Lake Water Quality Information

We are fortunate in Fifty Lakes to have two programs for testing the water in our lakes. We are also very lucky to have volunteers that conduct the required water tests for these programs. Butterfield, Eagle, East Fox, Kego, Mitchell and West Fox Lakes are the six lakes that are tested.

The Minnesota Pollution Control Agency (MPCA) administers one of the programs and the Whitefish Property Owners Association (WAPOA) administers the other program. Both programs are conducted bi-weekly or monthly from May to September each year.

The MCPA Program & Water Visibility Charts

The MPCA Program, which is called The Citizen’s Lake Monitoring Program, is conducted twice a month. This program monitors water clarity and volunteers use a Secchi disk to conduct this test. The Secchi disk is a white round disk that is lowered into the water. When the disk can no longer be seen from the surface, the number of feet is recorded and reported to the MPCA. Volunteers report their bi-monthly reading to the MPCA at the end of the season and the MPCA records the data for each lake on a web site. Learn more about Secchi testing.

Click on Water Visibility Charts (Secchi disk readings or tests) to see the results. As you see, there are variations in the readings on the six FLPOA lakes.

The WAPOA Program & Water Quality Map

The WAPOA Program is conducted monthly from May to September. This program involves testing three things:

1.     Water Clarity using a Seechi disk.

2.     Chlorophill-a. A sample of water is taken and tested in a state certified lab.

3.     Phosphorus. A sample of water is also taken and tested at a state certified lab.

This test is called The Carlson Trophic State Index (TSI). A number is derived from this test that indicates the trophic level of a lake. The trophic level is the amount of nutrients in the water.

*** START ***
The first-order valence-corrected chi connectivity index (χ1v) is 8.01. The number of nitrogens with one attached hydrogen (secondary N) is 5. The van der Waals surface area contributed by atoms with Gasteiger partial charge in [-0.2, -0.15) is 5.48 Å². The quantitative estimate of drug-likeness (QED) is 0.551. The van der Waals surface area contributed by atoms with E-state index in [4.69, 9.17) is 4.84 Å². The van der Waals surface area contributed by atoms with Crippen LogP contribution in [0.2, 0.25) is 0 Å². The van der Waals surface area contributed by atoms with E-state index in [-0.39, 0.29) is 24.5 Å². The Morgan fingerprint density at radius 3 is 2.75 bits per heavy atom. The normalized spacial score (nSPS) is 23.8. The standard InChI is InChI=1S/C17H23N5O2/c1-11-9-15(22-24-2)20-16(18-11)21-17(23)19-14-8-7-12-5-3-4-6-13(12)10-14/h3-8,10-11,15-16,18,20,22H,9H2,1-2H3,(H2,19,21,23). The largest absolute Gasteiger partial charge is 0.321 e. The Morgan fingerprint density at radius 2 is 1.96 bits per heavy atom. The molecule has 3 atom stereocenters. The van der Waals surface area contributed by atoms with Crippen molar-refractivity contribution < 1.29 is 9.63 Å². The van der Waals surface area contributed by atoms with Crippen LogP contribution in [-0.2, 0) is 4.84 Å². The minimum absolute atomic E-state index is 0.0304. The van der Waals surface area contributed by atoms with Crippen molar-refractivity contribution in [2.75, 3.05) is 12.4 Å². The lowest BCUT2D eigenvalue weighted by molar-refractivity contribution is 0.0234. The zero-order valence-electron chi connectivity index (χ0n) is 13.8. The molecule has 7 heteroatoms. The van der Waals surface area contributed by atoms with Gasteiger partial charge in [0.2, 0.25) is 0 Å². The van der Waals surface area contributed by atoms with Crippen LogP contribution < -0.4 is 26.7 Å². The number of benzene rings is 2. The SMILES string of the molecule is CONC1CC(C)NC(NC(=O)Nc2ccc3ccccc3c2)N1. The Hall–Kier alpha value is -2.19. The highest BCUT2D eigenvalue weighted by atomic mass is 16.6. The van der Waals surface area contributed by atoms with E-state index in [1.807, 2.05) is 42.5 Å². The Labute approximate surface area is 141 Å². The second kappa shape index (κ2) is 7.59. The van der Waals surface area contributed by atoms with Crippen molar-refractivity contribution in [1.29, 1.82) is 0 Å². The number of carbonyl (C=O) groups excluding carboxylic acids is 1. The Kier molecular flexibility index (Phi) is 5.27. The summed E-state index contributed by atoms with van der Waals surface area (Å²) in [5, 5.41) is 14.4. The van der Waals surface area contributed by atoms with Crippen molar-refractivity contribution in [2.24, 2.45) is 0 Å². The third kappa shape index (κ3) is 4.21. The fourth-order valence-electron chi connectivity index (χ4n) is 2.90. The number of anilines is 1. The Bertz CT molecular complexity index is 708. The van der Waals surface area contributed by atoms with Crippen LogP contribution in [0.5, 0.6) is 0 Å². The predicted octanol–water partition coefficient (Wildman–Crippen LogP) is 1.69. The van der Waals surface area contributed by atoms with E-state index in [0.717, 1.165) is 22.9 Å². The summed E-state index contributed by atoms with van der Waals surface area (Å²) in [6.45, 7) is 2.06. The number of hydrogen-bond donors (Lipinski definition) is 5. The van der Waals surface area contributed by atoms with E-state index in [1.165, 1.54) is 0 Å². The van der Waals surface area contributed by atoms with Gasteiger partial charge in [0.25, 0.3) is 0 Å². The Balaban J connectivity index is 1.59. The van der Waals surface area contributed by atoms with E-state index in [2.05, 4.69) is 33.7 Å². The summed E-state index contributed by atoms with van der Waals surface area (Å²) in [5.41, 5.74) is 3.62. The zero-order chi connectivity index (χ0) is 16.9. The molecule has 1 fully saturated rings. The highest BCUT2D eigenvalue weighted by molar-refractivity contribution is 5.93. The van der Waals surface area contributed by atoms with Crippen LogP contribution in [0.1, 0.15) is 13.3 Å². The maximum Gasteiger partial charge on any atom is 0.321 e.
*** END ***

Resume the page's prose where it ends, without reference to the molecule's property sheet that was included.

Click on the Water Quality Map and look at the different TSI numbers on the 35 or so lakes that WAPOA tests. These results cover from 2011 to 2016. Notice the range in TSI values of the six lakes in Fifty Lakes.

This map also indicates the connection between many of the lakes. Brooks, streams, creeks and rivers carry water from one lake to another. This is why it is important to monitor the lakes around us. We are all tied together and make up part of the Pine River Watershed. When you look at the water clarity or visibility results, the higher the number the better the water quality. Or, when you look at the TSI results, the lower the number the better the water quality.

TSI Numbers: What do the TSI numbers mean?

Less than 30: The lake has clear water and oxygen throughout the year.

30-40: The lake has clear water but some lakes are low in oxygen in the lower layer or level.

40-50: Water moderately clear, increased shortage of oxygen in the lower level and temporary algae and aquatic plant problems.

50-60: Decreased water clarity and increased algae and aquatic plant problems.

More than 70: Extreme algae and aquatic plant problems.

Phosphorus is one nutrient that is the main focus when we are looking at water quality. When there is an increase of phosphorus there is an increase in the algae and with the increased algae the water clarity deceases. One pound of phosphorus equals 500 pounds of algae!

If you have any questions or comments or would like to help with one of these programs, please call or email a FLPOA board member.